Top U.S. officials to discuss migration in Panama next week

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U.S. Secretary of State Blinken and Indian External Affairs Minister Jaishankar host a U.S.-India higher education dialogue, in Washington

By Kanishka Singh and Ted Hesson

WASHINGTON -U.S. Secretary of State Antony Blinken and Secretary of Homeland Security Alejandro Mayorkas will travel with a delegation to Panama next week for a ministerial conference on migration with the Central American country’s government, the State Department said on Friday.

In the trip scheduled for Tuesday and Wednesday, Blinken will meet with Panamanian President Laurentino Cortizo Cohen, Foreign Minister Erika Mouynes and multilateral development banks, among others, the State Department said.

The United States saw a record number of migrants attempt to cross its border with Mexico during President Joe Biden’s first year in office, and U.S. officials are preparing for even higher numbers this year, including many from other Central American countries: Guatemala, Honduras and El Salvador.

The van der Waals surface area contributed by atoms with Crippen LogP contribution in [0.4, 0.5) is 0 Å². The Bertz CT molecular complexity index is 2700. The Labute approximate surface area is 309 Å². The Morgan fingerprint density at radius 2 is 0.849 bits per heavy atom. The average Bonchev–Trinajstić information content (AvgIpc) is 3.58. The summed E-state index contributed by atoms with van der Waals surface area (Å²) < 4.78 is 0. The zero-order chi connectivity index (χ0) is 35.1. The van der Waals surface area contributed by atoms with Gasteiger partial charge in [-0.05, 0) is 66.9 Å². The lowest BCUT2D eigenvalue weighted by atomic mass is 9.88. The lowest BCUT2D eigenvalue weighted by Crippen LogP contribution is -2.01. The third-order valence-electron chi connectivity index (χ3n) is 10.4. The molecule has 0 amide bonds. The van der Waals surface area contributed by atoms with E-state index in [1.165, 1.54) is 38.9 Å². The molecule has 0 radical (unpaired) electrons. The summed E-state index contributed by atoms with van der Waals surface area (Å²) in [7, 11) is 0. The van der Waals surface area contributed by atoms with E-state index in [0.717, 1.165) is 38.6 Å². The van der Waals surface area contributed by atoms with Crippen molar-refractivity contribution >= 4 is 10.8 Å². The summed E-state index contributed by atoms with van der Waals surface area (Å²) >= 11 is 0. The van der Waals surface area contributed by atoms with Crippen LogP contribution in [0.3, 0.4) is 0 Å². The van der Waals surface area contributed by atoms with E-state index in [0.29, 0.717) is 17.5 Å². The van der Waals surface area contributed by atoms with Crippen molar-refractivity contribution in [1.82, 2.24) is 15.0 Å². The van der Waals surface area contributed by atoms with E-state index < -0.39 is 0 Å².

Biden, a Democrat, has pledged to address the so-called “root causes” that drive those migrants to leave their homes, and his administration has secured private-sector investments in Central America worth over $1.2 billion.

Brian Nichols, assistant secretary of State for Western Hemisphere, said during a call with reporters on Friday that the region faces “unprecedented challenges” when it comes to migration and that results might not come quickly.

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“The challenges did not begin yesterday and they will take time for us to resolve alongside our partners,” he said.

The United States will host the Ninth Summit of the Americas in Los Angeles in June and aims to strike a migration compact with other nations that “helps us keep populations safe and integrated and in place where they are in our hemisphere,” Nichols said.

A record number of unauthorized migrants entered Panama in 2021 from Colombia, according to government data provided to Reuters toward the end of last year, as mostly Haitians entered the Central American country en route to the United States.

(Reporting by Kanishka Singh and Ted Hesson in Washington; Editing by Marguerita Choy and Jonathan Oatis)

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